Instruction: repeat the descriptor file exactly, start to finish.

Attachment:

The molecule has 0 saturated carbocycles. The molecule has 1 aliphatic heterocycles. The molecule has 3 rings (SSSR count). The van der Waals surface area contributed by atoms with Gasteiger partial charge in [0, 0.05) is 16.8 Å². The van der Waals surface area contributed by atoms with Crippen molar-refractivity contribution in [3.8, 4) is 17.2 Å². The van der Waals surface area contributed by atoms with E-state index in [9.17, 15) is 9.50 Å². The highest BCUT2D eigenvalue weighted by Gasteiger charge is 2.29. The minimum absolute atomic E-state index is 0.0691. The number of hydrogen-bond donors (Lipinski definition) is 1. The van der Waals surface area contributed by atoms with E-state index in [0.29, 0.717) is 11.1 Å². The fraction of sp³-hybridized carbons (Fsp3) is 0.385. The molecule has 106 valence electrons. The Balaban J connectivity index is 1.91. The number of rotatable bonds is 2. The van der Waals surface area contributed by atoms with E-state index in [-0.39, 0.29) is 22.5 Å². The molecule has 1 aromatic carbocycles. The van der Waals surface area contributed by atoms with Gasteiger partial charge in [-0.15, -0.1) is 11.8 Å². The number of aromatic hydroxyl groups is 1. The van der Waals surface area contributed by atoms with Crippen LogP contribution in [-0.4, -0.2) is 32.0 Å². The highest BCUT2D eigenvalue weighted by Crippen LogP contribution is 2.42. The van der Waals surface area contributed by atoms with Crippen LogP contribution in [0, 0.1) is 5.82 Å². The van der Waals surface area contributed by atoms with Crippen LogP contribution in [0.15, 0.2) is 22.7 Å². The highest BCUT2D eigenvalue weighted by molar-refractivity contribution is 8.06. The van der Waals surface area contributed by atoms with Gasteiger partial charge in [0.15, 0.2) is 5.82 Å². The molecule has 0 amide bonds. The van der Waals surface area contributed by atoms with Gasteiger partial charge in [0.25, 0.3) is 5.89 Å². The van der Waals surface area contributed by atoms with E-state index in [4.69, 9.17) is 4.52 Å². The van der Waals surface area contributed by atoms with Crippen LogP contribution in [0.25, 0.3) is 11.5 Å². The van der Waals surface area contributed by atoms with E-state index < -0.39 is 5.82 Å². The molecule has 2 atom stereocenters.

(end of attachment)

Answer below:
The molecule has 0 saturated carbocycles. The molecule has 1 aliphatic heterocycles. The molecule has 3 rings (SSSR count). The van der Waals surface area contributed by atoms with Gasteiger partial charge in [0, 0.05) is 16.8 Å². The van der Waals surface area contributed by atoms with Crippen molar-refractivity contribution in [3.8, 4) is 17.2 Å². The van der Waals surface area contributed by atoms with E-state index in [9.17, 15) is 9.50 Å². The highest BCUT2D eigenvalue weighted by Gasteiger charge is 2.29. The minimum absolute atomic E-state index is 0.0691. The number of hydrogen-bond donors (Lipinski definition) is 1. The van der Waals surface area contributed by atoms with E-state index in [0.29, 0.717) is 11.1 Å². The fraction of sp³-hybridized carbons (Fsp3) is 0.385. The molecule has 106 valence electrons. The Balaban J connectivity index is 1.91. The number of rotatable bonds is 2. The van der Waals surface area contributed by atoms with E-state index in [-0.39, 0.29) is 22.5 Å². The molecule has 1 aromatic carbocycles. The van der Waals surface area contributed by atoms with Gasteiger partial charge in [-0.15, -0.1) is 11.8 Å². The number of aromatic hydroxyl groups is 1. The van der Waals surface area contributed by atoms with Crippen LogP contribution in [-0.4, -0.2) is 32.0 Å². The highest BCUT2D eigenvalue weighted by Crippen LogP contribution is 2.42. The van der Waals surface area contributed by atoms with Crippen LogP contribution in [0, 0.1) is 5.82 Å². The van der Waals surface area contributed by atoms with Crippen LogP contribution in [0.15, 0.2) is 22.7 Å². The highest BCUT2D eigenvalue weighted by molar-refractivity contribution is 8.06. The van der Waals surface area contributed by atoms with Gasteiger partial charge in [0.15, 0.2) is 5.82 Å². The molecule has 0 amide bonds. The van der Waals surface area contributed by atoms with Gasteiger partial charge in [0.25, 0.3) is 5.89 Å². The van der Waals surface area contributed by atoms with E-state index in [4.69, 9.17) is 4.52 Å². The van der Waals surface area contributed by atoms with Crippen LogP contribution in [0.25, 0.3) is 11.5 Å². The van der Waals surface area contributed by atoms with E-state index < -0.39 is 5.82 Å². The molecule has 2 atom stereocenters.